Side by side, sisters hear better together


The relationship between sisters is quite unique. Your sister is your first best friend. Someone who loves you unconditionally and understands you more than anyone else. You go through life together sharing secrets, clothes, advice – and for sisters Kelsey and Nicole (Coley) Novak – hearing loss. 

Both Kelsey, 26, and Coley, 25, have hearing loss as a result of Morquio syndrome, a rare and progressive genetic condition that affects a person’s bones and spine, organs and growth development. Individuals with Morquio are expected to experience hearing loss within the first 10 years of life.

In 1999, when Kelsey was in second grade, and Coley in kindergarten, family members and teachers began noticing their hearing loss. Dependent on reading lips, the sisters would miss instructions for assignments if their back was turned. After completing hearing tests and confirming that amplification was needed, both Kelsey and Coley were fit with their first pair of Behind-the-Ear (BTE) hearing aids.  

Finding comfort with Starkey

Over the last 19 years, each sister has had four pairs of hearing aids, three of them from Starkey Hearing Technologies. When asked why they continue to choose Starkey hearing aids, Coley said, “Starkey has been so good to my family and me. They are always willing to work with us and help us with whatever we need. They make us feel like we are all one big family looking out for one another! It is so cool to be a part of something so great!” 

At Starkey Hearing Technologies’ Hearing Mission on February 3, Kelsey and Coley were fit with SoundLens Synergy iQ Invisible-in-the-Canal (IIC) hearing aids. SoundLens Synergy iQ fits deep inside your ear canal and is personally customized for all-day comfort. And though tiny, these hearing aids come loaded with advanced features that allow for hands-free connectivity.

New iQ hearing aids from Starkey Hearing Technologies help young woman hear.

Making lasting connections 

Throughout the day, the girls met other patients from around the country, hearing their stories and sharing their own. Both girls expressed that connecting with others through shared hearing loss experiences was their favorite part of the day. Additionally, the sisters had the chance to meet some notable Starkey friends and supporters; including U.S. Senator Amy Klobuchar; actress and deaf and hard of hearing activist, Marlee Matlin; Pittsburg Steelers wide receiver, Antonio Brown; Minnesota Twins manager, Paul Molitor; and Minnesota Timberwolves center, Cole Aldrich.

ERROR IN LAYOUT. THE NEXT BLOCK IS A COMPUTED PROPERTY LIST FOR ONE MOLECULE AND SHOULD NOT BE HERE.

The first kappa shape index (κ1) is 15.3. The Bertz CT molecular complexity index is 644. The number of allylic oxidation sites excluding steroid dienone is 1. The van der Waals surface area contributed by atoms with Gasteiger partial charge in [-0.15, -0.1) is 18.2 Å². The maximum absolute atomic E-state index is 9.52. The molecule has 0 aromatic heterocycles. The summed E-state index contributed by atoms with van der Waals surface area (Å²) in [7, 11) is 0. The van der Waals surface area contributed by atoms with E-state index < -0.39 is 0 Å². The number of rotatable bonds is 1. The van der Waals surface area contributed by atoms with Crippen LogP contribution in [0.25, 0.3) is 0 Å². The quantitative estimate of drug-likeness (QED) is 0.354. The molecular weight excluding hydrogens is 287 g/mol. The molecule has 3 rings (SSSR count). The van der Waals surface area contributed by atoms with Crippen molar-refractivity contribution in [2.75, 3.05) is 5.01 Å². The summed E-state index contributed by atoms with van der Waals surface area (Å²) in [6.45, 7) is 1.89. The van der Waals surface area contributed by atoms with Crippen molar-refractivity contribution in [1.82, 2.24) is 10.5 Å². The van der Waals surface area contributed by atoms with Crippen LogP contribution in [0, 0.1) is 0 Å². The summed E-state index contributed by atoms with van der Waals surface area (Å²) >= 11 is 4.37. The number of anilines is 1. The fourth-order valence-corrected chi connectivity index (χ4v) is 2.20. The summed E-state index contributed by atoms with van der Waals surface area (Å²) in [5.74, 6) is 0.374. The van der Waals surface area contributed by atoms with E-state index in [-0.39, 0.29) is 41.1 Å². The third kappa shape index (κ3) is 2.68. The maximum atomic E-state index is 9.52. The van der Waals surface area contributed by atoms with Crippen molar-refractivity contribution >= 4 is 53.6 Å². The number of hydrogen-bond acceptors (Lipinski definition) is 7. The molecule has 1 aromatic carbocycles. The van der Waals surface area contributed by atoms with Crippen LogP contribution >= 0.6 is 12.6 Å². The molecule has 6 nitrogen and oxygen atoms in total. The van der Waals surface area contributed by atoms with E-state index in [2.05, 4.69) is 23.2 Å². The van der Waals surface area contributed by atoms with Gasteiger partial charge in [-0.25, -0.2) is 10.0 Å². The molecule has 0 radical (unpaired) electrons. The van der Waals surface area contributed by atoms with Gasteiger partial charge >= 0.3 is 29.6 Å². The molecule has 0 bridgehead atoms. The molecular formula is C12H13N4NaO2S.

“We have worked with them for many years. Their smiles and positive attitudes remind me every day why we do what we do here,” shared Starkey Hearing Technologies Hearing Aid Consultant Ray Woodworth, BC-HIS. “Hearing connects people and gives them happiness like I see in them. It’s a privilege to be able to help people like the Novaks.”

Novak sisters pose with Starkey Hearing Technologies friends.

Known for that same positive attitude in their hometown of New Prague, Minnesota, the Novak sisters have committed many years to volunteering in the school district’s classrooms, completing a variety of tasks such as correcting papers, assisting with technology and, most importantly, helping the students. Teachers in the community say students instantly respect, trust and like the sisters – that they are able to easily connect and create a genuine bond.

Exemplifying sisterhood

“Having hearing aids helps a lot with my daily life. The first thing I do in the morning is put my hearing aids in, and the last thing I do at night is take my hearing aids out,” Kelsey said. “They allow me to hear the students and teachers I am working with, so I know what they need help with.” 

When asked how having each other at one’s side has affected their hearing journey, the sisters conveyed that they feel lucky to have someone going through the same thing, that they can go to each other with questions.   

“Just knowing I am not going through this alone has made a huge difference for me. We can talk to each other and understand what each other means even when nobody else understands, Coley shared. “For example, we say, ‘Has your hearing aid talked to you yet?’ as our way of asking if your hearing aid is working, and others get confused,” she continued with a giggle. 

When it comes to sisterhood, Kelsey and Coley epitomize its significance of sharing special experiences, supporting one another and having a connection like no other. A connection that is only enhanced through better hearing.



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By Starkey Hearing